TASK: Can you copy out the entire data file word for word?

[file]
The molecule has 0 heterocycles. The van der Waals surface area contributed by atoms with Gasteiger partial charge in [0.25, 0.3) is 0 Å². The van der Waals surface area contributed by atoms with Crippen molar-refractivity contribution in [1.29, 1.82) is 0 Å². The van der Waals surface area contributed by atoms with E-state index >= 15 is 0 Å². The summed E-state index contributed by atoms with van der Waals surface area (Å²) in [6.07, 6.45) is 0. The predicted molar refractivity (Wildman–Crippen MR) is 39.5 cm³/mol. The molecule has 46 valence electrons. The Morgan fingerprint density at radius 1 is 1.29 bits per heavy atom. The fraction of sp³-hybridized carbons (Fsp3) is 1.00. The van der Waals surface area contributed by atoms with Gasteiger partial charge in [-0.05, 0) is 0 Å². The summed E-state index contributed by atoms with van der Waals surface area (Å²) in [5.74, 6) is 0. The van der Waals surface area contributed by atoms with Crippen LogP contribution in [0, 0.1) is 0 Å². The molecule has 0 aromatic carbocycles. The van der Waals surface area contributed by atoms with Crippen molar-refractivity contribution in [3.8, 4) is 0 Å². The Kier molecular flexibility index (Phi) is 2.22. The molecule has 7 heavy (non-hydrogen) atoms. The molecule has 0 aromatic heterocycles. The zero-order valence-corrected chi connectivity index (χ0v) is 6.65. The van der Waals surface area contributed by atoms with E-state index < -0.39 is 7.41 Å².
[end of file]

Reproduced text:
The molecule has 0 heterocycles. The van der Waals surface area contributed by atoms with Gasteiger partial charge in [0.25, 0.3) is 0 Å². The van der Waals surface area contributed by atoms with Crippen molar-refractivity contribution in [1.29, 1.82) is 0 Å². The van der Waals surface area contributed by atoms with E-state index >= 15 is 0 Å². The summed E-state index contributed by atoms with van der Waals surface area (Å²) in [6.07, 6.45) is 0. The predicted molar refractivity (Wildman–Crippen MR) is 39.5 cm³/mol. The molecule has 46 valence electrons. The Morgan fingerprint density at radius 1 is 1.29 bits per heavy atom. The fraction of sp³-hybridized carbons (Fsp3) is 1.00. The van der Waals surface area contributed by atoms with Gasteiger partial charge in [-0.05, 0) is 0 Å². The summed E-state index contributed by atoms with van der Waals surface area (Å²) in [5.74, 6) is 0. The van der Waals surface area contributed by atoms with Crippen LogP contribution in [0, 0.1) is 0 Å². The molecule has 0 aromatic carbocycles. The van der Waals surface area contributed by atoms with Crippen molar-refractivity contribution in [3.8, 4) is 0 Å². The Kier molecular flexibility index (Phi) is 2.22. The molecule has 7 heavy (non-hydrogen) atoms. The molecule has 0 aromatic heterocycles. The zero-order valence-corrected chi connectivity index (χ0v) is 6.65. The van der Waals surface area contributed by atoms with E-state index < -0.39 is 7.41 Å².